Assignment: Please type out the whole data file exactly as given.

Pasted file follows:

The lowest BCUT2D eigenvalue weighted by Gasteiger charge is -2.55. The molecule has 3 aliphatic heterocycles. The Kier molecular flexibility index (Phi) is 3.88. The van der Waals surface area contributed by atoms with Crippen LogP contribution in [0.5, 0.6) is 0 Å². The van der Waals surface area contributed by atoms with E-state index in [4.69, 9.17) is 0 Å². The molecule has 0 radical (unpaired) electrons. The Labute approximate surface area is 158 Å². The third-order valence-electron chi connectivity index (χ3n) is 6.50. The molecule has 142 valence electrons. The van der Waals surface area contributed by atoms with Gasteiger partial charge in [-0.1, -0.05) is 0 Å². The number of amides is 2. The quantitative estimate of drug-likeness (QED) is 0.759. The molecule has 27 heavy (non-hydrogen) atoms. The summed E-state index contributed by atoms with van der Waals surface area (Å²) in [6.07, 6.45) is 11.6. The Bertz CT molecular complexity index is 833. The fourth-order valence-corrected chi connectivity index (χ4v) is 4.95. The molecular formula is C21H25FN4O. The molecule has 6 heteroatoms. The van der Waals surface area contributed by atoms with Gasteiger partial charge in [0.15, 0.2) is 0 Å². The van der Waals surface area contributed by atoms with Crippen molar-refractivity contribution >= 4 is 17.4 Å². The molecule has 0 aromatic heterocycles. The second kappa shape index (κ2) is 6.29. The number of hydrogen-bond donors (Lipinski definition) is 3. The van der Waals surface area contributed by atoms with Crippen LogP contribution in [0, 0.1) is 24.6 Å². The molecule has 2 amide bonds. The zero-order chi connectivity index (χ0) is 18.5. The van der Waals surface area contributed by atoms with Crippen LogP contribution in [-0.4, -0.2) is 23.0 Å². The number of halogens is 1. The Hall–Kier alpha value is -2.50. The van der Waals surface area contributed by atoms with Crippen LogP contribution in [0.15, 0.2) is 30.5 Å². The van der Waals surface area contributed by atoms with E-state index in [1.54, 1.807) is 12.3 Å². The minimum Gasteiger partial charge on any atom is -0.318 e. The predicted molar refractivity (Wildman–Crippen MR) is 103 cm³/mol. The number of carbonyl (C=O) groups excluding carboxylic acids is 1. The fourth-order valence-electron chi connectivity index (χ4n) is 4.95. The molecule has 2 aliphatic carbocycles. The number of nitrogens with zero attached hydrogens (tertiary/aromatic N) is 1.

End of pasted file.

The lowest BCUT2D eigenvalue weighted by Gasteiger charge is -2.55. The molecule has 3 aliphatic heterocycles. The Kier molecular flexibility index (Phi) is 3.88. The van der Waals surface area contributed by atoms with Crippen LogP contribution in [0.5, 0.6) is 0 Å². The van der Waals surface area contributed by atoms with E-state index in [4.69, 9.17) is 0 Å². The molecule has 0 radical (unpaired) electrons. The Labute approximate surface area is 158 Å². The third-order valence-electron chi connectivity index (χ3n) is 6.50. The molecule has 142 valence electrons. The van der Waals surface area contributed by atoms with Gasteiger partial charge in [-0.1, -0.05) is 0 Å². The number of amides is 2. The quantitative estimate of drug-likeness (QED) is 0.759. The molecule has 27 heavy (non-hydrogen) atoms. The summed E-state index contributed by atoms with van der Waals surface area (Å²) in [6.07, 6.45) is 11.6. The Bertz CT molecular complexity index is 833. The fourth-order valence-corrected chi connectivity index (χ4v) is 4.95. The molecular formula is C21H25FN4O. The molecule has 6 heteroatoms. The van der Waals surface area contributed by atoms with Gasteiger partial charge in [0.15, 0.2) is 0 Å². The van der Waals surface area contributed by atoms with Crippen molar-refractivity contribution >= 4 is 17.4 Å². The molecule has 0 aromatic heterocycles. The second kappa shape index (κ2) is 6.29. The number of hydrogen-bond donors (Lipinski definition) is 3. The van der Waals surface area contributed by atoms with Crippen LogP contribution in [0, 0.1) is 24.6 Å². The molecule has 2 amide bonds. The zero-order chi connectivity index (χ0) is 18.5. The van der Waals surface area contributed by atoms with Crippen LogP contribution in [-0.4, -0.2) is 23.0 Å². The number of halogens is 1. The Hall–Kier alpha value is -2.50. The van der Waals surface area contributed by atoms with Crippen LogP contribution in [0.15, 0.2) is 30.5 Å². The van der Waals surface area contributed by atoms with E-state index in [1.54, 1.807) is 12.3 Å². The minimum Gasteiger partial charge on any atom is -0.318 e. The predicted molar refractivity (Wildman–Crippen MR) is 103 cm³/mol. The number of carbonyl (C=O) groups excluding carboxylic acids is 1. The fourth-order valence-electron chi connectivity index (χ4n) is 4.95. The molecule has 2 aliphatic carbocycles. The number of nitrogens with zero attached hydrogens (tertiary/aromatic N) is 1.